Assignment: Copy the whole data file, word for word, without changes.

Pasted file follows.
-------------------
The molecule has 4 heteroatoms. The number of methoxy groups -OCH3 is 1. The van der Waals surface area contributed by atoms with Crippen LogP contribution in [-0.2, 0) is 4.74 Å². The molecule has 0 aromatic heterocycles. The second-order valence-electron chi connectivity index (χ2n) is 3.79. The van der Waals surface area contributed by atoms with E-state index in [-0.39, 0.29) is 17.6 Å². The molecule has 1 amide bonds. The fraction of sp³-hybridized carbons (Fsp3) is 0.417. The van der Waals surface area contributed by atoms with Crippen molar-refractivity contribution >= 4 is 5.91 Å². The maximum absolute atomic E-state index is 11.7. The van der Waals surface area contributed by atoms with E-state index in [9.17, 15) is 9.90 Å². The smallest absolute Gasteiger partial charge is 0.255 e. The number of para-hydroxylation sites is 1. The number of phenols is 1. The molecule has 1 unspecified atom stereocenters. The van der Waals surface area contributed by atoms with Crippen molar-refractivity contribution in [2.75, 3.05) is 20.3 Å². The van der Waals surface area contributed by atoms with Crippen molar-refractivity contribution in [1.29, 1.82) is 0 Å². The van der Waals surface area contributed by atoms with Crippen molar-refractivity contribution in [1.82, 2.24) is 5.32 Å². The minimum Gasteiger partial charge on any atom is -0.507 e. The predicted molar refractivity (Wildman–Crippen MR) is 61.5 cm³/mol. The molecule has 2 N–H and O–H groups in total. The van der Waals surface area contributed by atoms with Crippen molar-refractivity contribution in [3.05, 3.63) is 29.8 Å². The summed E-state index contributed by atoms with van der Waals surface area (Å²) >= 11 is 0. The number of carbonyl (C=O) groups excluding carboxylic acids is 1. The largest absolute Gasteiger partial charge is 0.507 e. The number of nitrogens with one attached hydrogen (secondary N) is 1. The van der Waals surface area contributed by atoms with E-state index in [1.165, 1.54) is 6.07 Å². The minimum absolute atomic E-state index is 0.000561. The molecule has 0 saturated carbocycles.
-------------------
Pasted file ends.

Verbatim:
The molecule has 4 heteroatoms. The number of methoxy groups -OCH3 is 1. The van der Waals surface area contributed by atoms with Crippen LogP contribution in [-0.2, 0) is 4.74 Å². The molecule has 0 aromatic heterocycles. The second-order valence-electron chi connectivity index (χ2n) is 3.79. The van der Waals surface area contributed by atoms with E-state index in [-0.39, 0.29) is 17.6 Å². The molecule has 1 amide bonds. The fraction of sp³-hybridized carbons (Fsp3) is 0.417. The van der Waals surface area contributed by atoms with Crippen molar-refractivity contribution >= 4 is 5.91 Å². The maximum absolute atomic E-state index is 11.7. The van der Waals surface area contributed by atoms with E-state index in [9.17, 15) is 9.90 Å². The smallest absolute Gasteiger partial charge is 0.255 e. The number of para-hydroxylation sites is 1. The number of phenols is 1. The molecule has 1 unspecified atom stereocenters. The van der Waals surface area contributed by atoms with Crippen molar-refractivity contribution in [2.75, 3.05) is 20.3 Å². The van der Waals surface area contributed by atoms with Crippen molar-refractivity contribution in [1.29, 1.82) is 0 Å². The van der Waals surface area contributed by atoms with Crippen molar-refractivity contribution in [1.82, 2.24) is 5.32 Å². The minimum Gasteiger partial charge on any atom is -0.507 e. The predicted molar refractivity (Wildman–Crippen MR) is 61.5 cm³/mol. The molecule has 2 N–H and O–H groups in total. The van der Waals surface area contributed by atoms with Crippen molar-refractivity contribution in [3.05, 3.63) is 29.8 Å². The summed E-state index contributed by atoms with van der Waals surface area (Å²) >= 11 is 0. The number of carbonyl (C=O) groups excluding carboxylic acids is 1. The largest absolute Gasteiger partial charge is 0.507 e. The number of nitrogens with one attached hydrogen (secondary N) is 1. The van der Waals surface area contributed by atoms with E-state index in [1.165, 1.54) is 6.07 Å². The minimum absolute atomic E-state index is 0.000561. The molecule has 0 saturated carbocycles.